Mary Louise Reynolds (1891–1950) was one of the central figures of the Surrealist movement. As a young American war widow, Reynolds moved to Paris in 1919, where she lived for the rest of her life, except during 1943–44, the last two years of the Nazi occupation.In Paris she met the circle of artists and writers who formed the Surrealist movement, becoming a lifelong friend and benefactor to many of them.Reynolds met Marcel Duchamp (1887–1968) in July 1923 and began what he called “a true liaison, over many, many years, and very agreeable.”
In the 1920s, Reynolds studied in the atelier of Parisian master bookbinder Pierre Legrain (1888–1929).She applied her skills to the books given to her by such friends as Man Ray, Paul Éluard, Max Ernst, André Breton, Jean Cocteau, and Salvador Dalí. She chose materials that were visually and intellectually surprising: corset stays, broken teacup handles, thermometers, sponge rubber, reptile skins, and kid gloves.Duchamp described her bindings as being “marked by a decidedly surrealist approach and an unpredictable fantasy.”
After Reynolds’s death, her brother Frank B. Hubachek, a trustee of the Art Institute of Chicago, decided to keep her collection of nearly 300 books, exhibition catalogues, periodicals, pamphlets, and other ephemera together as a memorial and donated it to the museum in 1954. At the heart of the Mary Reynolds Collection, housed within the Ryerson and Burnham Libraries, are 74 volumes bound by Reynolds.This exhibition showcases a selection of these visionary and uniquely surreal artworks.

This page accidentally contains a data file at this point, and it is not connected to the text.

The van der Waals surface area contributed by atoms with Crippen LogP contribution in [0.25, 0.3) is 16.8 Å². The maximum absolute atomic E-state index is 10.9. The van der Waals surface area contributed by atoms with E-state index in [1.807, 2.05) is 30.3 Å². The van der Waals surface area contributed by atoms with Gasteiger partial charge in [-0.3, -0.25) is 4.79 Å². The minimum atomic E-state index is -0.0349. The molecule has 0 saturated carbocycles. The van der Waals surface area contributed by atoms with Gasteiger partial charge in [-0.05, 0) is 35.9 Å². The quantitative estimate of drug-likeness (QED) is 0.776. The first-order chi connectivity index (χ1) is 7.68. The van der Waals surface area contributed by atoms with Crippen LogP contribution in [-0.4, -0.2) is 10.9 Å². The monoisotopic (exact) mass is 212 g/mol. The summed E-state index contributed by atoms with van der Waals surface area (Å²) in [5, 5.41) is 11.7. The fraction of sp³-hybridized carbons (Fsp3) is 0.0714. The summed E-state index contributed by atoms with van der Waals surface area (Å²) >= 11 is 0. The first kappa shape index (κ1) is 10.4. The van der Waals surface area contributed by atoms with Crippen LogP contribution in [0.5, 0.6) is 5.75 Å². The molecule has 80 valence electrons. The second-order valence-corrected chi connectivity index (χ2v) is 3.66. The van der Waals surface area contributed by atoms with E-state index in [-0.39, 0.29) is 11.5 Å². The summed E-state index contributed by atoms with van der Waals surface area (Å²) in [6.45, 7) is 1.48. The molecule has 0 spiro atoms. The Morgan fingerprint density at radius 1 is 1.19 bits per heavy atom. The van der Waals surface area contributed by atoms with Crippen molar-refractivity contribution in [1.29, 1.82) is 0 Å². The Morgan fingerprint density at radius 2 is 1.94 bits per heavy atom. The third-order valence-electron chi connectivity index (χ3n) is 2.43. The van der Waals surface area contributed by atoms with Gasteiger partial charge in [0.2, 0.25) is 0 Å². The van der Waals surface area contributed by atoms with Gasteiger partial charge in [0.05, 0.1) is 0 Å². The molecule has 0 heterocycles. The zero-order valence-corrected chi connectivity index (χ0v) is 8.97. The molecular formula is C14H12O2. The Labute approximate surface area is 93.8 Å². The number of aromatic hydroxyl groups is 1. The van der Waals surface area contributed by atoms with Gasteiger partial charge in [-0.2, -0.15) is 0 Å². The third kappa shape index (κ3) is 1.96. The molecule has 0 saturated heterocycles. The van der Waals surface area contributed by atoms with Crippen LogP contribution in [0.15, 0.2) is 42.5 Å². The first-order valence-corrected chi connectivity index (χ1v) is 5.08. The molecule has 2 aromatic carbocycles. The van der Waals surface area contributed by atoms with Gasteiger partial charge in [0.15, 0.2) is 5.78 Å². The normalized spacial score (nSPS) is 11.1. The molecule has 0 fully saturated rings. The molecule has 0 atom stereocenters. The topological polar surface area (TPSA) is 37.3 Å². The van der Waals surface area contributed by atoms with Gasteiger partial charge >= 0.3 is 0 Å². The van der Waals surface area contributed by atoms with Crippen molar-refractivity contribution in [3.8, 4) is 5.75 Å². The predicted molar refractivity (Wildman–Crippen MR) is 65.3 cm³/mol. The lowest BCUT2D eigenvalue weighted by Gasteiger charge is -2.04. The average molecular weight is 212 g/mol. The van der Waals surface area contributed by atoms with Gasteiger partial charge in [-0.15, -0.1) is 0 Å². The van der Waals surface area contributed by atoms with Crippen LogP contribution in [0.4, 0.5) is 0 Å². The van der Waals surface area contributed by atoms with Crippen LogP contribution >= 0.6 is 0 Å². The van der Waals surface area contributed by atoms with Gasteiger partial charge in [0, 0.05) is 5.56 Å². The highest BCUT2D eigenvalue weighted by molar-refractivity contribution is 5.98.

18 hours 58 min ago The Art Institute of Chicago “One day, I had a dream… there were three black boots in the middle of the road, with very high houses."
These are the words of Tarsila do Amaral, one of the leaders behind Anthropophagy, a national art movement that arose in 1920s Brazil with the goal of “cannibalizing” aspects of European modern art in order to make a new, more distinctly indigenous style. #5WomenArtists
Explore Tarsila’s work in depth when Tarsila do Amaral: Reinventing Modern Art in Brazil opens at the Art Institute this October.
Image: Tarsila do Amaral. City (The Street), 1929. Collection of Bolsa de Arte.
20 hours 58 min ago The Art Institute of Chicago NOW ON VIEW—Who Builds Your Architecture?
Whether majestic skyscrapers, eye-catching museums, or sprawling residential complexes, buildings emerge from intricate, lengthy processes of design and construction that involve a host of different actors. The New York–based group Who Builds Your Architecture? (WBYA?), who gives the show its name, presents research related to migrant workers and the global construction industry.
1 day 16 hours ago The Art Institute of Chicago Saints & Heroes brings the spiritual, domestic, and chivalric worlds of the Middle Ages and Renaissance to life in the 21st century.